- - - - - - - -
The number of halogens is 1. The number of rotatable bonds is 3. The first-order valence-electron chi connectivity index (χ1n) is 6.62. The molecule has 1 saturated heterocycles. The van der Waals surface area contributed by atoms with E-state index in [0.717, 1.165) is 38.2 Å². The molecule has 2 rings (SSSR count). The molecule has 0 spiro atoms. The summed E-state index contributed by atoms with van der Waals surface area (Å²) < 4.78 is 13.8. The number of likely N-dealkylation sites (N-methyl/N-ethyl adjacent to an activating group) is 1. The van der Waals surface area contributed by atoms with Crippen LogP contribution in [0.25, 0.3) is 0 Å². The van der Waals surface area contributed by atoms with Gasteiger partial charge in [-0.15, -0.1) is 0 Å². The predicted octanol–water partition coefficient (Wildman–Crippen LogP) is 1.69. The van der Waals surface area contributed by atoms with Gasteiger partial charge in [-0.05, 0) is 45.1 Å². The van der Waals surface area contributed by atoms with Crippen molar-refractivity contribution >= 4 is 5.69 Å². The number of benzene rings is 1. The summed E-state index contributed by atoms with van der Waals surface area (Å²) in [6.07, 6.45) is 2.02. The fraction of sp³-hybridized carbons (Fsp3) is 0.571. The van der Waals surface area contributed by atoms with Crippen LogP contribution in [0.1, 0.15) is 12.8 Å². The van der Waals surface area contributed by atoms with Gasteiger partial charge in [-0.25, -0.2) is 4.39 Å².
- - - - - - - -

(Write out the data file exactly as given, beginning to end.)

The number of halogens is 1. The number of rotatable bonds is 3. The first-order valence-electron chi connectivity index (χ1n) is 6.62. The molecule has 1 saturated heterocycles. The van der Waals surface area contributed by atoms with E-state index in [0.717, 1.165) is 38.2 Å². The molecule has 2 rings (SSSR count). The molecule has 0 spiro atoms. The summed E-state index contributed by atoms with van der Waals surface area (Å²) < 4.78 is 13.8. The number of likely N-dealkylation sites (N-methyl/N-ethyl adjacent to an activating group) is 1. The van der Waals surface area contributed by atoms with Crippen LogP contribution in [0.25, 0.3) is 0 Å². The van der Waals surface area contributed by atoms with Gasteiger partial charge in [-0.15, -0.1) is 0 Å². The predicted octanol–water partition coefficient (Wildman–Crippen LogP) is 1.69. The van der Waals surface area contributed by atoms with Gasteiger partial charge in [-0.05, 0) is 45.1 Å². The van der Waals surface area contributed by atoms with Crippen molar-refractivity contribution >= 4 is 5.69 Å². The number of benzene rings is 1. The summed E-state index contributed by atoms with van der Waals surface area (Å²) in [6.07, 6.45) is 2.02. The fraction of sp³-hybridized carbons (Fsp3) is 0.571. The van der Waals surface area contributed by atoms with Crippen LogP contribution in [0.1, 0.15) is 12.8 Å². The van der Waals surface area contributed by atoms with Gasteiger partial charge in [-0.25, -0.2) is 4.39 Å².